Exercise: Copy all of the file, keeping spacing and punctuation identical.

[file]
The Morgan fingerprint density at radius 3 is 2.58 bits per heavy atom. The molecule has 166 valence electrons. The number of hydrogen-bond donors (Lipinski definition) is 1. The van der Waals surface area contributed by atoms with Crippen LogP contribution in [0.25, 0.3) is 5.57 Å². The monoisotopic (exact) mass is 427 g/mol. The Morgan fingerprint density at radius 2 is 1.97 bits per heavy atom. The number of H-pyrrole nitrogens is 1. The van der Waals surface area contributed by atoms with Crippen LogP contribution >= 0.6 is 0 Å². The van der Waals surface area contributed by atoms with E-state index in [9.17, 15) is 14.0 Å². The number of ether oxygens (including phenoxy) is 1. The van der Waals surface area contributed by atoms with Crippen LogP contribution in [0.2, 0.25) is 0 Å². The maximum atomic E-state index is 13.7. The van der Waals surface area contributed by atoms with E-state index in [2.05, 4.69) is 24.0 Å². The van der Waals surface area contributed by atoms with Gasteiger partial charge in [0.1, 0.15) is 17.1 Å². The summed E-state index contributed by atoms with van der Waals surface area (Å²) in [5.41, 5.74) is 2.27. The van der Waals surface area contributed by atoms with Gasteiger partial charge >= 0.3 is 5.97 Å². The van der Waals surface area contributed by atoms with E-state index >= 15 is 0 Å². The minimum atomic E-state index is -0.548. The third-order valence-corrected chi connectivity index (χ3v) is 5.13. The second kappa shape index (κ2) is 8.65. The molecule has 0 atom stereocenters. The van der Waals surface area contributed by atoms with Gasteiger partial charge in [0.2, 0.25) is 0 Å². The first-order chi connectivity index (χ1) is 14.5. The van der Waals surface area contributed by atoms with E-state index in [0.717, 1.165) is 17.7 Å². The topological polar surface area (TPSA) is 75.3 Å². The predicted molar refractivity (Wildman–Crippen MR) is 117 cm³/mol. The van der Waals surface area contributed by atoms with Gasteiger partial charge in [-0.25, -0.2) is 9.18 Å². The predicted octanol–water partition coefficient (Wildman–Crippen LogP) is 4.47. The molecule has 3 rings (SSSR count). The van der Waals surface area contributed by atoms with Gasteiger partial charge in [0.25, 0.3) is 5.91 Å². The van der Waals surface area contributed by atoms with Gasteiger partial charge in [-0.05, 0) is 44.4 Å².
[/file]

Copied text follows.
The Morgan fingerprint density at radius 3 is 2.58 bits per heavy atom. The molecule has 166 valence electrons. The number of hydrogen-bond donors (Lipinski definition) is 1. The van der Waals surface area contributed by atoms with Crippen LogP contribution in [0.25, 0.3) is 5.57 Å². The monoisotopic (exact) mass is 427 g/mol. The Morgan fingerprint density at radius 2 is 1.97 bits per heavy atom. The number of H-pyrrole nitrogens is 1. The van der Waals surface area contributed by atoms with Crippen LogP contribution >= 0.6 is 0 Å². The van der Waals surface area contributed by atoms with E-state index in [9.17, 15) is 14.0 Å². The number of ether oxygens (including phenoxy) is 1. The van der Waals surface area contributed by atoms with Crippen LogP contribution in [0.2, 0.25) is 0 Å². The maximum atomic E-state index is 13.7. The van der Waals surface area contributed by atoms with E-state index in [2.05, 4.69) is 24.0 Å². The van der Waals surface area contributed by atoms with Gasteiger partial charge in [0.1, 0.15) is 17.1 Å². The summed E-state index contributed by atoms with van der Waals surface area (Å²) in [5.41, 5.74) is 2.27. The van der Waals surface area contributed by atoms with Gasteiger partial charge >= 0.3 is 5.97 Å². The van der Waals surface area contributed by atoms with E-state index >= 15 is 0 Å². The minimum atomic E-state index is -0.548. The third-order valence-corrected chi connectivity index (χ3v) is 5.13. The second kappa shape index (κ2) is 8.65. The molecule has 0 atom stereocenters. The van der Waals surface area contributed by atoms with Gasteiger partial charge in [0.2, 0.25) is 0 Å². The first-order chi connectivity index (χ1) is 14.5. The van der Waals surface area contributed by atoms with E-state index in [0.717, 1.165) is 17.7 Å². The topological polar surface area (TPSA) is 75.3 Å². The predicted molar refractivity (Wildman–Crippen MR) is 117 cm³/mol. The van der Waals surface area contributed by atoms with Gasteiger partial charge in [-0.25, -0.2) is 9.18 Å². The predicted octanol–water partition coefficient (Wildman–Crippen LogP) is 4.47. The molecule has 3 rings (SSSR count). The van der Waals surface area contributed by atoms with Gasteiger partial charge in [0.25, 0.3) is 5.91 Å². The van der Waals surface area contributed by atoms with Gasteiger partial charge in [-0.05, 0) is 44.4 Å².